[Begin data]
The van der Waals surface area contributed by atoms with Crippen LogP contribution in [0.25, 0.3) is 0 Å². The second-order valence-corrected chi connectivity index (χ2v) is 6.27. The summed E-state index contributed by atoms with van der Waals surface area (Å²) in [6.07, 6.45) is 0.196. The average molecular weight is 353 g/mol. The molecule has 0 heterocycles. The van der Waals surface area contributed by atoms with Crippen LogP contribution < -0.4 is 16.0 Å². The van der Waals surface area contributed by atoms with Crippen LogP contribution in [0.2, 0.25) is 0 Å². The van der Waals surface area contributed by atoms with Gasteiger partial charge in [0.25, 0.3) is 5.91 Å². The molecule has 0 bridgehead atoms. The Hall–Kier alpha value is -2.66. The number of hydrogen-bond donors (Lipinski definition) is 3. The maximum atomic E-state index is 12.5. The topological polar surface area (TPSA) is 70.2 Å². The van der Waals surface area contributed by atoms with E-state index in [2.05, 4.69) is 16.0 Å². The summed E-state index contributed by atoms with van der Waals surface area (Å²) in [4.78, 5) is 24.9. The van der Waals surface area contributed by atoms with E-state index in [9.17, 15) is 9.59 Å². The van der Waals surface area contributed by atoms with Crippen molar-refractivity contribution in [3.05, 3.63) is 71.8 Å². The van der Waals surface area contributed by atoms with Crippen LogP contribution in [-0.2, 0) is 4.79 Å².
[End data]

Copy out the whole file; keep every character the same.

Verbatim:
The van der Waals surface area contributed by atoms with Crippen LogP contribution in [0.25, 0.3) is 0 Å². The second-order valence-corrected chi connectivity index (χ2v) is 6.27. The summed E-state index contributed by atoms with van der Waals surface area (Å²) in [6.07, 6.45) is 0.196. The average molecular weight is 353 g/mol. The molecule has 0 heterocycles. The van der Waals surface area contributed by atoms with Crippen LogP contribution < -0.4 is 16.0 Å². The van der Waals surface area contributed by atoms with Crippen LogP contribution in [0.2, 0.25) is 0 Å². The van der Waals surface area contributed by atoms with Gasteiger partial charge in [0.25, 0.3) is 5.91 Å². The molecule has 0 bridgehead atoms. The Hall–Kier alpha value is -2.66. The number of hydrogen-bond donors (Lipinski definition) is 3. The maximum atomic E-state index is 12.5. The topological polar surface area (TPSA) is 70.2 Å². The van der Waals surface area contributed by atoms with E-state index in [2.05, 4.69) is 16.0 Å². The summed E-state index contributed by atoms with van der Waals surface area (Å²) in [4.78, 5) is 24.9. The van der Waals surface area contributed by atoms with E-state index in [9.17, 15) is 9.59 Å². The van der Waals surface area contributed by atoms with Crippen molar-refractivity contribution in [3.05, 3.63) is 71.8 Å². The van der Waals surface area contributed by atoms with Crippen LogP contribution in [-0.2, 0) is 4.79 Å².